There will always be bugs for open source products, but with the bugs come a giant community of people to willing to fix it. The firefox community has a massive amount of developers creating new apps for it all the time. IE has more bugs than any browser, phishing sites exploit these flaws because IE is the default browser in Windows.


Karthik Kastury November 14, 2007 at 5:00 am

Yes indeed the problem is with Firefox. Regarding the security of IE, there is nothing much to say, we all know how secure it is don’t we!

The problem with Firefox is that is Open Source. It’s both a boon as well as a bane for Mozilla. By being OpenSource its got a huge population of developers who are ready to fix anything that pops up, but at the same time not the safest code is produced during development.

I hope Mozilla fixes this bug as soon as possible, because this is quite serious.


Steven November 14, 2007 at 5:28 am

“It’s not a bug; it’s a feature.”

Anyways, everything has bugs. It seems people have hopped on the latest bandwagon of hating anything Microsoft puts out. The original reason for hating Microsoft is its corruption and business ethics, not the security flaws.

That’s not the topic here, though. Mozilla Firefox, as well ripped off as it is by Microsoft, has become a popular web browser, which means it’s going to be a target for crackers. Windows is a target, not because it’s easy, but because the majority of people use Windows. It would be just as easy to build viruses and exploits for Linux (trust me, it is), but not as many people use it.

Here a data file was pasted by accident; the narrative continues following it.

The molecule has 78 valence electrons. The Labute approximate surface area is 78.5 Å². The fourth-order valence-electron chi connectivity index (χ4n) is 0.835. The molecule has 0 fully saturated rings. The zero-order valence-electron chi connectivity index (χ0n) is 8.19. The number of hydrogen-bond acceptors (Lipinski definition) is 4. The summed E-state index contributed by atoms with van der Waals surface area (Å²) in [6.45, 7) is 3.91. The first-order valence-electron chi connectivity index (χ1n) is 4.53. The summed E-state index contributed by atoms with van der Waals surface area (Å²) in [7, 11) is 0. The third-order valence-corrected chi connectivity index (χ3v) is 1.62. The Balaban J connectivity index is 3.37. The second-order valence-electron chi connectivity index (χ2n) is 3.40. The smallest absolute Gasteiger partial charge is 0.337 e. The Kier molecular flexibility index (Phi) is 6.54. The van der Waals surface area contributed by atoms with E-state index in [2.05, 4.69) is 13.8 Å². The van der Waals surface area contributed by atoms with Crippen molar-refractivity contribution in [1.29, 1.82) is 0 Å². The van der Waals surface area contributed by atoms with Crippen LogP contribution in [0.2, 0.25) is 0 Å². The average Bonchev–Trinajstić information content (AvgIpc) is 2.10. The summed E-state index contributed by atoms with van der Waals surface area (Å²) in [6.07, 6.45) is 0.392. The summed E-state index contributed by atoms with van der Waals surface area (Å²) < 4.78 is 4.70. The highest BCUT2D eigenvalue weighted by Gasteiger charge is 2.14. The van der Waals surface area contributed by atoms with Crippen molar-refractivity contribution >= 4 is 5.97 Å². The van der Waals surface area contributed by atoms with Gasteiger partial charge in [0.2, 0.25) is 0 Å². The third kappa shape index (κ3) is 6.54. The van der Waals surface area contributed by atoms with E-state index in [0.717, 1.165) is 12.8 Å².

Since Firefox has become a popular browser, and thus a target, in my opinion, they should remove the open source platform and only let legitimate people make bug fixes. Of course, that will cut down the amount of updates and what-not, but it will also make it take a little bit more time to find exploits.

Don’t get me wrong, I support open source all the way, but it is a security risk, and a security risk from hell with that. Besides, from what I read, it’s generally the user downloading something they’re not supposed to, are activating a control for an unknown or untrustworthy source, so in actuality, it’s their fault.

Consider these the ramblings of an incoherent game designer, though.


Z@CK THINKS HE KNOWS November 14, 2007 at 5:41 am

Zack, you obviously know nothing about Microsoft’s legacy of completely ignoring security exploits.

He may be complaining in the wrong forum about it but if you’re going to call him out on it at least be RIGHT. XD


MrX_TLO November 14, 2007 at 6:08 am

Java is crap. It’s not portable and it’s not secure. It’s slow and eats all our RAM.


Steve November 14, 2007 at 6:09 am

“”"This exploit was known to Mozilla for quite sometime and hasn���t still patched it. Given that this vulnerability affects both Google and Firefox lets see who gets this patched first.”"”"

It may be fixed very soon as is patched on the mozilla1.8 branch (<behind Firefox 2.0.0.*) as Bug 369814 depended on 403331.


UncleBoogie November 14, 2007 at 6:09 am

Surely having Java turned off would work as protection as well? (Since I’ve yet to find one decent use for Java, and fortunately my bank doesn’t use it.)


Jesse McNelis November 14, 2007 at 7:10 am

The problem sounds like it’s a problem with how firefox handles plugins.
i.e the Java plugin.
I imagine it might be difficult to fix if it requires breaking support for all the existing plugins.


Spht November 14, 2007 at 7:57 am

But by default, NoScript allows scripts to be executed from Google …


bruckwine November 14, 2007 at 8:31 am